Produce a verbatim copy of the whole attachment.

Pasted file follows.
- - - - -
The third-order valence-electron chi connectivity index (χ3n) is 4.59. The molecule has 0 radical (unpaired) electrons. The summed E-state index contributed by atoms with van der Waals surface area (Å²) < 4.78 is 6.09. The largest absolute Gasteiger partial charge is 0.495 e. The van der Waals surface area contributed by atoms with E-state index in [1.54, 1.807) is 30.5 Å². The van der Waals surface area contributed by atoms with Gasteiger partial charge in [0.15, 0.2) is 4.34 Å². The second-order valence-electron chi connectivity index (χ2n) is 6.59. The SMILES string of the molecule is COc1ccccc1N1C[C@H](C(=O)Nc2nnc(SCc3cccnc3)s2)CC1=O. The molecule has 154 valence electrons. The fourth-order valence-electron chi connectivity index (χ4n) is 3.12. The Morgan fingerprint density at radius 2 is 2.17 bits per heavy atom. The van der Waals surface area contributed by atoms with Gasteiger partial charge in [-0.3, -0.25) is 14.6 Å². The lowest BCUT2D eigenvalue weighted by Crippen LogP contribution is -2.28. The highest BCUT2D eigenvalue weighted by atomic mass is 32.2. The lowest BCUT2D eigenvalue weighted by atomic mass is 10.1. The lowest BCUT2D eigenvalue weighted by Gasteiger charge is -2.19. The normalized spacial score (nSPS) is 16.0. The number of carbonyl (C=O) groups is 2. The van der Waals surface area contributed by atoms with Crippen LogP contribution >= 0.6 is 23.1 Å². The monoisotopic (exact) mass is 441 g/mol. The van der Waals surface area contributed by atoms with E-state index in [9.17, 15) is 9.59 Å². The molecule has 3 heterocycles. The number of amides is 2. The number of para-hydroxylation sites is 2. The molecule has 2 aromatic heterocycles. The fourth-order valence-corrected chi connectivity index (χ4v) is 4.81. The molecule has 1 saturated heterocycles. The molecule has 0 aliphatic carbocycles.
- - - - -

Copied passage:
The third-order valence-electron chi connectivity index (χ3n) is 4.59. The molecule has 0 radical (unpaired) electrons. The summed E-state index contributed by atoms with van der Waals surface area (Å²) < 4.78 is 6.09. The largest absolute Gasteiger partial charge is 0.495 e. The van der Waals surface area contributed by atoms with E-state index in [1.54, 1.807) is 30.5 Å². The van der Waals surface area contributed by atoms with Gasteiger partial charge in [0.15, 0.2) is 4.34 Å². The second-order valence-electron chi connectivity index (χ2n) is 6.59. The SMILES string of the molecule is COc1ccccc1N1C[C@H](C(=O)Nc2nnc(SCc3cccnc3)s2)CC1=O. The molecule has 154 valence electrons. The fourth-order valence-electron chi connectivity index (χ4n) is 3.12. The Morgan fingerprint density at radius 2 is 2.17 bits per heavy atom. The van der Waals surface area contributed by atoms with Gasteiger partial charge in [-0.3, -0.25) is 14.6 Å². The lowest BCUT2D eigenvalue weighted by Crippen LogP contribution is -2.28. The highest BCUT2D eigenvalue weighted by atomic mass is 32.2. The lowest BCUT2D eigenvalue weighted by atomic mass is 10.1. The lowest BCUT2D eigenvalue weighted by Gasteiger charge is -2.19. The normalized spacial score (nSPS) is 16.0. The number of carbonyl (C=O) groups is 2. The van der Waals surface area contributed by atoms with Crippen LogP contribution >= 0.6 is 23.1 Å². The monoisotopic (exact) mass is 441 g/mol. The van der Waals surface area contributed by atoms with E-state index in [9.17, 15) is 9.59 Å². The molecule has 3 heterocycles. The number of amides is 2. The number of para-hydroxylation sites is 2. The molecule has 2 aromatic heterocycles. The fourth-order valence-corrected chi connectivity index (χ4v) is 4.81. The molecule has 1 saturated heterocycles. The molecule has 0 aliphatic carbocycles.